Our examination of the testimony of Splick indicates to us that such "admissions" as he made, consisting as they did, of "beliefs" and "probabilities," were completely nullified by his positive and repeated declarations that he did not remember what the signal was and that he did not know whether the signal was "clear" or "contact." The statement itself, of course, was not competent as proof of the facts stated therein.

"Where a party is 'surprised' by adverse testimony of a witness called by him, the trial court may in the exercise of its sound discretion permit him to offer proof of self-contradictory statements previously made by such witness for the purpose, not of proving the truth of such statements, but to 'discredit' or neutralize the effect of such adverse testimony. The trial court will upon such request, and should without request, limit the effect of such proof to this purpose." State v. D'Adame, 84 N.J.L. 386.

Had the court allowed the statement, Exhibit P-2, in evidence, its only value would have been to neutralize the testimony given by the witness Splick; it could in no manner establish a cause of action. Splick's testimony, if neutralized by the admission of such statement, would have been of no

[116 NJL Page 526]

evidential value and would have the same effect as if he had never taken the stand and testified. It would not have established any negligence on the part of the defendants for the jury to consider.

Under those circumstances, the only other testimony in the case having direct bearing on the allegation of negligence was that of the witness Donald Lewis, which was positive in its character as to lack of negligence.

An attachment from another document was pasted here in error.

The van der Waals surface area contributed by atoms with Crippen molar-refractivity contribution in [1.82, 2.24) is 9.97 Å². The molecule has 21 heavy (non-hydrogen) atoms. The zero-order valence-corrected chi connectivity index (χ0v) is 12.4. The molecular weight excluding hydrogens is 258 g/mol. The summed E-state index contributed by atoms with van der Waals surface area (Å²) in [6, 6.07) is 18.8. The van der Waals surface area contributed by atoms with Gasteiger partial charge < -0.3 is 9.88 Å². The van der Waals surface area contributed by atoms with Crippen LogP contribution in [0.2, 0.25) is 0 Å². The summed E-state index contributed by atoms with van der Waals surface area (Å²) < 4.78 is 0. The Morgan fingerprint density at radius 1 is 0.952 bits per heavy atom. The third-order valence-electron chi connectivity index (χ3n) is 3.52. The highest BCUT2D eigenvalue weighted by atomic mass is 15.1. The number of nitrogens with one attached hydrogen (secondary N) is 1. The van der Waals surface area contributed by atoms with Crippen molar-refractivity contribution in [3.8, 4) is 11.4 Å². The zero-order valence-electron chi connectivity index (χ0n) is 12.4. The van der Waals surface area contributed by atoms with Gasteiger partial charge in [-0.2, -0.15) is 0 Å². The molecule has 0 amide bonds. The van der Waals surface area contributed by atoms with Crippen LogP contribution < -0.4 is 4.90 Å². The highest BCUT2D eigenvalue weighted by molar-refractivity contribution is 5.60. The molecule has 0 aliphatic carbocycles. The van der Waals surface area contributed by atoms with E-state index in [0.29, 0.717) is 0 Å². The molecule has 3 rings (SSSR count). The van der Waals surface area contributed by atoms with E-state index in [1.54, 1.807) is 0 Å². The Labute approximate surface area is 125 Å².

Assuming, however, without deciding, that it was error to refuse to admit the statement in evidence, yet it was harmless error, and it is a well known rule, needing no citation of authorities, that harmless error is not reversible error.

The remaining grounds of appeal argued by appellant have to do with the trial court's sustaining objections made by the defendants to two questions propounded by plaintiff to the witness Splick, referring to Exhibit P-2. The first question was -- "isn't it your belief now to-day that this accident happened the way it is indicated in that paper?"

The second question was -- "and what is the explanation of the statement as signed by you on that day?"

"The control of examination, both direct and cross. resides in the trial judge so that the proofs may be kept within reasonable bounds * * *.

"In this respect, a trial court is vested with a wide discretion and this court will not interfere with the exercise of such discretion * * * unless there has been an abuse or a most unwise use thereof." Stein v. Goodenough, 73 N.J.L. 812.

We are unable to see how the appellant was in anywise injured by the exclusion of the above questions.

There being no reversible error in the record, the judgment is therefore affirmed.


For reversal -- None.